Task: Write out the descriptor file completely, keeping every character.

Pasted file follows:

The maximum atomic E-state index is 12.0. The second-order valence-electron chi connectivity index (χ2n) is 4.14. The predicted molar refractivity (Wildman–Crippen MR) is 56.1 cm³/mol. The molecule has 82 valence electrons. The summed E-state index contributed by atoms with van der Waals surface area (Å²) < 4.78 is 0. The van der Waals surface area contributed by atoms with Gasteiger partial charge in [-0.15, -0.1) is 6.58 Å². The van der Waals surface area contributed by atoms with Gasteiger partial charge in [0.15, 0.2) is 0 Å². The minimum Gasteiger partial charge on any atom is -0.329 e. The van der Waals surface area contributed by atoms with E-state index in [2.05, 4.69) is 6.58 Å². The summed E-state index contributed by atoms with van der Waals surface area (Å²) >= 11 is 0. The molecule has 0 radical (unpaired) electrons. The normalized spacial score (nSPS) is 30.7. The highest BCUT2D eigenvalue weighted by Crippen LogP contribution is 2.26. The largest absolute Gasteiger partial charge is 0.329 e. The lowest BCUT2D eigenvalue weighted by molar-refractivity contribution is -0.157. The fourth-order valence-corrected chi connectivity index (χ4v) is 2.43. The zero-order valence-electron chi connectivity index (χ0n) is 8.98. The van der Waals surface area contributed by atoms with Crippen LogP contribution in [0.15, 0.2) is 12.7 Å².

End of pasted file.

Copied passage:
The maximum atomic E-state index is 12.0. The second-order valence-electron chi connectivity index (χ2n) is 4.14. The predicted molar refractivity (Wildman–Crippen MR) is 56.1 cm³/mol. The molecule has 82 valence electrons. The summed E-state index contributed by atoms with van der Waals surface area (Å²) < 4.78 is 0. The van der Waals surface area contributed by atoms with Gasteiger partial charge in [-0.15, -0.1) is 6.58 Å². The van der Waals surface area contributed by atoms with Gasteiger partial charge in [0.15, 0.2) is 0 Å². The minimum Gasteiger partial charge on any atom is -0.329 e. The van der Waals surface area contributed by atoms with E-state index in [2.05, 4.69) is 6.58 Å². The summed E-state index contributed by atoms with van der Waals surface area (Å²) >= 11 is 0. The molecule has 0 radical (unpaired) electrons. The normalized spacial score (nSPS) is 30.7. The highest BCUT2D eigenvalue weighted by Crippen LogP contribution is 2.26. The largest absolute Gasteiger partial charge is 0.329 e. The lowest BCUT2D eigenvalue weighted by molar-refractivity contribution is -0.157. The fourth-order valence-corrected chi connectivity index (χ4v) is 2.43. The zero-order valence-electron chi connectivity index (χ0n) is 8.98. The van der Waals surface area contributed by atoms with Crippen LogP contribution in [0.15, 0.2) is 12.7 Å².